“You know he’s a swinger, right?” Dennis replied casually.
“Donald?!” I sputtered. “Donald Patterson?”
“How do you know?” I demanded.
“Everyone knows,” he chuckled.
“I talked to Donald almost every single day and I did not know!” I protested. “How did I not know? Why wouldn’t he tell me?”
“It’s not the kind of thing you talk about at the copy machine,” my husband replied drily.
It was difficult for me to process this news about Donald. I had always thought swingers went out of fashion decades ago, along with key parties and love-ins. And if swingers were still around, they were readily identifiable. They wore polyester jumpsuits and had lots of chest hair. They said “Groovy” a lot.
But Donald looked… normal. He acted normal. HOW COULD THIS BE?
My world changed that day.
Anyway, Donald left for a new job, Dennis and I continued dating and, about six months later, we got engaged. We had done a pretty good job of keeping our relationship under wraps and so the news that we were planning to get married made a bit of a splash in Nashville. This was old Nashville, remember. In today’s Nashville, two reporters getting engaged would most definitely not be news, not unless they were also former reality stars who’d both gotten gender reassignments. In 2002, though, not one but two newspapers interviewed us about our engagement, and in no time flat, everyone in town knew we were getting hitched.
Shortly after our engagement, I was shopping alone at the mall when I heard my name.
“Lindsay! How are you?”
I turned. It was Donald. Donald the Swinger. I panicked.
“Hi, Donald,” I stammered, trying to act normal. But what is normal to a swinger, I wondered? WHAT IS NORMAL TO DONALD, WHO IS ALSO A SWINGER? My armpits grew damp.
“Gosh, it’s been a while since I’ve seen you,” he smiled. “How are things at work?”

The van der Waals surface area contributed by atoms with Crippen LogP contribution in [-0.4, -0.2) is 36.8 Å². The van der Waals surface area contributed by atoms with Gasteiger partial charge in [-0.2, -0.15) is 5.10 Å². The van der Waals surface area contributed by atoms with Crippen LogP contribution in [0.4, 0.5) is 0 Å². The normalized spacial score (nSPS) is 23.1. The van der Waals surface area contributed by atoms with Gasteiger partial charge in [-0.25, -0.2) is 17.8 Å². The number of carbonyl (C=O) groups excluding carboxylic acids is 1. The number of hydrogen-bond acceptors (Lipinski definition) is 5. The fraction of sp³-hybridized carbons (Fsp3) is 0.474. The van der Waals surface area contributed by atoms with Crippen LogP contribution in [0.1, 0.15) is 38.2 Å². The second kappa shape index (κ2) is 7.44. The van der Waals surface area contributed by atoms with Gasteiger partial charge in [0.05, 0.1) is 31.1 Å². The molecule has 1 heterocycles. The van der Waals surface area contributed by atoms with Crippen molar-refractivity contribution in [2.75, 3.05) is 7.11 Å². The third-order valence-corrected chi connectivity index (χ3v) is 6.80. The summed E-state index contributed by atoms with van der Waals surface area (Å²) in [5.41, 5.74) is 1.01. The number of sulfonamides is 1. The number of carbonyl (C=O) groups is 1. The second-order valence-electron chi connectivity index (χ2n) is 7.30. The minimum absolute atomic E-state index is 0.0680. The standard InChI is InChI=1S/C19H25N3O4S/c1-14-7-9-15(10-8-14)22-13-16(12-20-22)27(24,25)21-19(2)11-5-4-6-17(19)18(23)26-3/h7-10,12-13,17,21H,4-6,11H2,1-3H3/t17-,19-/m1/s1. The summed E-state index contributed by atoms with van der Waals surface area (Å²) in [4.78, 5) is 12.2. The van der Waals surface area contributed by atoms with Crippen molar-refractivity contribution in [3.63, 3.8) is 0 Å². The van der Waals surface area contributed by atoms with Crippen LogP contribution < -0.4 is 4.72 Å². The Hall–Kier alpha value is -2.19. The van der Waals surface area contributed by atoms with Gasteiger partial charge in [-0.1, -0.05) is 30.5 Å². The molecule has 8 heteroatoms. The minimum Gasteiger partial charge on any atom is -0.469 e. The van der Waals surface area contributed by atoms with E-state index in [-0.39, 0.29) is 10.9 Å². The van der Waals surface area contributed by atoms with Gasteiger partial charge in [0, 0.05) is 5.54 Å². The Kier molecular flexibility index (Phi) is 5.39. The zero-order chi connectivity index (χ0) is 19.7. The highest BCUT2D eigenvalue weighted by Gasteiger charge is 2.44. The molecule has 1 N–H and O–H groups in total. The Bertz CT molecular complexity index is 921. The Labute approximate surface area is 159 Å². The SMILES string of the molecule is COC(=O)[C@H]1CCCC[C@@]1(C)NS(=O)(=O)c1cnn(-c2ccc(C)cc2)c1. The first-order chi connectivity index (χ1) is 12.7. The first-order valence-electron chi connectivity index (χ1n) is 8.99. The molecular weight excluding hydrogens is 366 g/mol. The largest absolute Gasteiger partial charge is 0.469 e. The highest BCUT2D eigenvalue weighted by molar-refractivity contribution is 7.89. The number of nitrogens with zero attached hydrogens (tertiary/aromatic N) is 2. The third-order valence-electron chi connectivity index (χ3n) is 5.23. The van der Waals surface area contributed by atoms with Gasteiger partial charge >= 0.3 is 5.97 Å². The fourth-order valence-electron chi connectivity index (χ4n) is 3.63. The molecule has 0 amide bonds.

“Oh, things are fine!” I said all too brightly. “Just fine! Everything’s fine!” The whole time, a tiny voice inside me was shrieking, He’s a swinger! I can’t believe THIS MAN I KNOW WHO IS STANDING RIGHT BEFORE ME is a SWINGER!
“I heard you and Dennis are engaged,” he said.
“Engaged?!” I said nervously. (SWINGER! Act normal! SWINGER!) “Dennis and me? Oh, no,” I laughed unconvincingly.
“Really?” he said, confused. “Are you sure? Because I read it in the paper. In two papers, actually.”
“Nope!” I said. “We are definitely not engaged!” We both stood there for a moment in silence. “Well, it was great seeing you, Donald!” I said. “Just great!”
“You, too,” Donald said quietly. I gave a little wave and zipped off. As soon as I rounded a corner, I frantically dialed up Dennis on my cell phone.
“Dennis? There’s a problem,” I said when Dennis answered the phone.
“What?” he asked.
“I just ran into DONALD THE SWINGER at the mall. And he asked if we were engaged. And I told him we weren’t!“
“What?!” Dennis said. “Why would you say that?!”
“I got scared, okay?” I said. “I thought he was trying to recruit!“
“Lindsay!” Dennis said.
“I know!” I whispered. “It was ridiculous. I panicked! Why did you have to tell me Donald was a swinger?!”
I’m certain Dennis was wondering the very same thing.
I hope these stories help you, friends, either to feel better when you have similarly awkward moments, or to feel incredibly smug about the fact that you’ve never been anywhere near as awkward as I.
*Obviously, certain names have been changed to protect the not-so-innocent-as-they-seem.
Header image via sarebear/Flickr Creative Commons